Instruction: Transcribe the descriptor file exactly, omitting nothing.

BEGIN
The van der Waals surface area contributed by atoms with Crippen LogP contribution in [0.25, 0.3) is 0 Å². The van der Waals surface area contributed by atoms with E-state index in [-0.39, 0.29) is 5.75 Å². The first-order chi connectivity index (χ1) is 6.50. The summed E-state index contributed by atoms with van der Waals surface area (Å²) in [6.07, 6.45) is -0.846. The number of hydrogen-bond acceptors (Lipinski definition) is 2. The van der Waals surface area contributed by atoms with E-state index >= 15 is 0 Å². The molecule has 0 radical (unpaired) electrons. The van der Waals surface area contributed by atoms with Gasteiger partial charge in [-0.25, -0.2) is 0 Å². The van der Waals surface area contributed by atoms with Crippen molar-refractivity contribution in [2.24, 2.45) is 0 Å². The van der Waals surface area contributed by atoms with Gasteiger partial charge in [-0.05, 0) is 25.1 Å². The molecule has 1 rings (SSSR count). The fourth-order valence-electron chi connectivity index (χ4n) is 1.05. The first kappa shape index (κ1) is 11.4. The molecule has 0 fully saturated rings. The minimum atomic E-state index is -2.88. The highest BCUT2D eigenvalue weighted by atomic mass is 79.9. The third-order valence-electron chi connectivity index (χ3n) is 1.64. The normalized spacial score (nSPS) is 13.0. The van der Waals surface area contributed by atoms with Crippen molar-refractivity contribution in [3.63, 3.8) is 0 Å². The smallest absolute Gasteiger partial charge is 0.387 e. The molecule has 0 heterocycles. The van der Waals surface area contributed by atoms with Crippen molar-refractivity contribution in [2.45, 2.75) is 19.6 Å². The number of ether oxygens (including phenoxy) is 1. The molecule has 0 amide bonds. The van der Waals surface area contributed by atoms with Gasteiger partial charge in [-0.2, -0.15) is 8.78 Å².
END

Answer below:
The van der Waals surface area contributed by atoms with Crippen LogP contribution in [0.25, 0.3) is 0 Å². The van der Waals surface area contributed by atoms with E-state index in [-0.39, 0.29) is 5.75 Å². The first-order chi connectivity index (χ1) is 6.50. The summed E-state index contributed by atoms with van der Waals surface area (Å²) in [6.07, 6.45) is -0.846. The number of hydrogen-bond acceptors (Lipinski definition) is 2. The van der Waals surface area contributed by atoms with E-state index >= 15 is 0 Å². The molecule has 0 radical (unpaired) electrons. The van der Waals surface area contributed by atoms with Gasteiger partial charge in [-0.25, -0.2) is 0 Å². The van der Waals surface area contributed by atoms with Crippen molar-refractivity contribution in [2.24, 2.45) is 0 Å². The van der Waals surface area contributed by atoms with Gasteiger partial charge in [-0.05, 0) is 25.1 Å². The molecule has 1 rings (SSSR count). The fourth-order valence-electron chi connectivity index (χ4n) is 1.05. The first kappa shape index (κ1) is 11.4. The molecule has 0 fully saturated rings. The minimum atomic E-state index is -2.88. The highest BCUT2D eigenvalue weighted by atomic mass is 79.9. The third-order valence-electron chi connectivity index (χ3n) is 1.64. The normalized spacial score (nSPS) is 13.0. The van der Waals surface area contributed by atoms with Crippen molar-refractivity contribution in [3.63, 3.8) is 0 Å². The smallest absolute Gasteiger partial charge is 0.387 e. The molecule has 0 heterocycles. The van der Waals surface area contributed by atoms with Crippen molar-refractivity contribution in [2.45, 2.75) is 19.6 Å². The number of ether oxygens (including phenoxy) is 1. The molecule has 0 amide bonds. The van der Waals surface area contributed by atoms with Gasteiger partial charge in [-0.2, -0.15) is 8.78 Å².